When do you get your best ideas? You probably answer "At night," or "In the shower," or "Stuck in traffic." You get a flash of insight. Things come together in your mind. You connect the dots. You say to yourself, "Aha! I see what to do." Brain science now reveals how these flashes of insight happen. It's a special form of intuition. We call it strategic intuition, because it gives you an idea for action—a strategy.
Brain science tells us there are three kinds of intuition: ordinary, expert, and strategic. Ordinary intuition is just a feeling, a gut instinct. Expert intuition refers to snap judgments, when you instantly recognize something familiar, the way a tennis pro knows where the ball will go from the arc and speed of the opponent's racket. The third kind, strategic intuition, is a clear thought. And it's not fast, like expert intuition. It's slow. That flash of insight you had last night might solve a problem that's been on your mind for a month. And it doesn't happen in familiar situations, like a tennis match. Strategic intuition works in new situations. That's when you need it the most.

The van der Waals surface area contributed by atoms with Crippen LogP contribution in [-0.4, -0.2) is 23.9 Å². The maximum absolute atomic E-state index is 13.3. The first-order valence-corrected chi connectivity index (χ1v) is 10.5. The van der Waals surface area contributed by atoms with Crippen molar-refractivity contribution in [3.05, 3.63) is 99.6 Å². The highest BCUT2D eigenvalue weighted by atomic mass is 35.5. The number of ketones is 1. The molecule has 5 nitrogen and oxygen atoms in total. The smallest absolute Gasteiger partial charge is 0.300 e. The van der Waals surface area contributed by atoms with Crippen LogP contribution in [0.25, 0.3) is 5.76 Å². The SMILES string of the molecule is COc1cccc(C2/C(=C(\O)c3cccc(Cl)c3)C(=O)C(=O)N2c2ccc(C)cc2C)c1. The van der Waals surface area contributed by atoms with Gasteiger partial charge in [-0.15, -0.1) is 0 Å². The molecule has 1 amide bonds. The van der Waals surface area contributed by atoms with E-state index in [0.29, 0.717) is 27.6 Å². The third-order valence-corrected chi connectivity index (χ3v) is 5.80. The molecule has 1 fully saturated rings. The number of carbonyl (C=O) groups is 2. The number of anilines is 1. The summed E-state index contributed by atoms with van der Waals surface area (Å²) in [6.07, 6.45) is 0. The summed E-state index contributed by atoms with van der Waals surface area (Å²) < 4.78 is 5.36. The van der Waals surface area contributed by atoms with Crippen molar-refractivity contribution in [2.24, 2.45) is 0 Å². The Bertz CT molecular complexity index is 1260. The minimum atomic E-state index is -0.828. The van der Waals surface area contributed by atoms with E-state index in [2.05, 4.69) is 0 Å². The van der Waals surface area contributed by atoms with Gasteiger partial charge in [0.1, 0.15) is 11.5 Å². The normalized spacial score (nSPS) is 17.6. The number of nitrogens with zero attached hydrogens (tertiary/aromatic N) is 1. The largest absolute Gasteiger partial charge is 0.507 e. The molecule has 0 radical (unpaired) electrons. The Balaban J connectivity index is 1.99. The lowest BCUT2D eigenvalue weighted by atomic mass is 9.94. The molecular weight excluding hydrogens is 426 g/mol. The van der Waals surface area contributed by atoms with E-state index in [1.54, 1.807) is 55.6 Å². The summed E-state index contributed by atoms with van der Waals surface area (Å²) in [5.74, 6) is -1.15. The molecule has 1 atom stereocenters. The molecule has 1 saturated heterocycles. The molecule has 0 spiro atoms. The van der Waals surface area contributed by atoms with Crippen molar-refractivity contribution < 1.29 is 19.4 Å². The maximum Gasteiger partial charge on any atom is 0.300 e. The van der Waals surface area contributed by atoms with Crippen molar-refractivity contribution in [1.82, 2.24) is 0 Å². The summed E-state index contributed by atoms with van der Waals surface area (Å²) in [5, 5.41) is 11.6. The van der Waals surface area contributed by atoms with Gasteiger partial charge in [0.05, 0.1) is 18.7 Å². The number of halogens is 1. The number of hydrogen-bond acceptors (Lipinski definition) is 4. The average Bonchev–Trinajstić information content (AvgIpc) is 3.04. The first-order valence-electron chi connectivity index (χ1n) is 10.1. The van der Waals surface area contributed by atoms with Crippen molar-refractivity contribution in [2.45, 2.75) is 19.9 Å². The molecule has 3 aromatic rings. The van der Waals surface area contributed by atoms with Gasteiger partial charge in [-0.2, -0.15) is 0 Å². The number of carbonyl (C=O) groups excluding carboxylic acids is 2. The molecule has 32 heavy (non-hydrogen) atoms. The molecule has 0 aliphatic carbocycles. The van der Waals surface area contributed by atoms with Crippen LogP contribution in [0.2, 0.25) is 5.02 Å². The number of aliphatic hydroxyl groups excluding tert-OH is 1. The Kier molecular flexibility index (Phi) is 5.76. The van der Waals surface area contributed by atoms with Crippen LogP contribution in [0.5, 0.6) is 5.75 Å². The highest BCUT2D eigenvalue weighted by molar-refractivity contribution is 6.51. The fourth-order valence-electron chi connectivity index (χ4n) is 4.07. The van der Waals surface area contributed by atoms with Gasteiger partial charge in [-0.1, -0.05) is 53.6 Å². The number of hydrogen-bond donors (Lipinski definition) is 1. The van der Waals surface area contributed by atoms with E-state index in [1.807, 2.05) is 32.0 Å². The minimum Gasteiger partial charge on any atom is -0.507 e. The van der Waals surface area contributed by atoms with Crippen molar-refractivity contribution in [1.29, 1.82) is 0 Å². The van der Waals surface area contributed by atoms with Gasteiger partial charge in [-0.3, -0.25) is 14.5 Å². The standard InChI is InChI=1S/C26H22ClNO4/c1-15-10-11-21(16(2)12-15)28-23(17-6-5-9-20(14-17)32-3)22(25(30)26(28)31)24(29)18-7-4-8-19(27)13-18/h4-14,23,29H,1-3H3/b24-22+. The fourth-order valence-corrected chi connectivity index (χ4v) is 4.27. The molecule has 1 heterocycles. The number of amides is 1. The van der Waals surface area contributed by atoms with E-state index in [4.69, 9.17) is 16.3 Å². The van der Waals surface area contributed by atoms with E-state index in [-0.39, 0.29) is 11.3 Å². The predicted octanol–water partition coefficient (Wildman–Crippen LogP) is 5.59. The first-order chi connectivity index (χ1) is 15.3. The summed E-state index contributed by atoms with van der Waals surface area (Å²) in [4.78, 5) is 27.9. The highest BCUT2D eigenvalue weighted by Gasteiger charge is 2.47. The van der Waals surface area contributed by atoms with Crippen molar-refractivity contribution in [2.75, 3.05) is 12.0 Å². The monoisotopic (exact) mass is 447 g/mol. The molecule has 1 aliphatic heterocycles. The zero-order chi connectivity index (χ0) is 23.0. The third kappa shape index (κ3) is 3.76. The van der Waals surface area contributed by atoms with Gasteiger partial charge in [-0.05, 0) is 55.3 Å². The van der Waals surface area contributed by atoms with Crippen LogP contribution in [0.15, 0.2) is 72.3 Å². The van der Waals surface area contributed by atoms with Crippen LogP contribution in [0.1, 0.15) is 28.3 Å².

In Strategic Intuition: The Creative Spark in Human Achievement, William Duggan shows how strategic intuition lies at the heart of great achievements throughout human history: the scientific and computer revolutions, women's suffrage, the civil rights movement, modern art, microfinance in poor countries, and more.
Duggan, William. Strategic Intuition: The Creative Spark in Human Achievement. New York: Columbia Business School, 2007.
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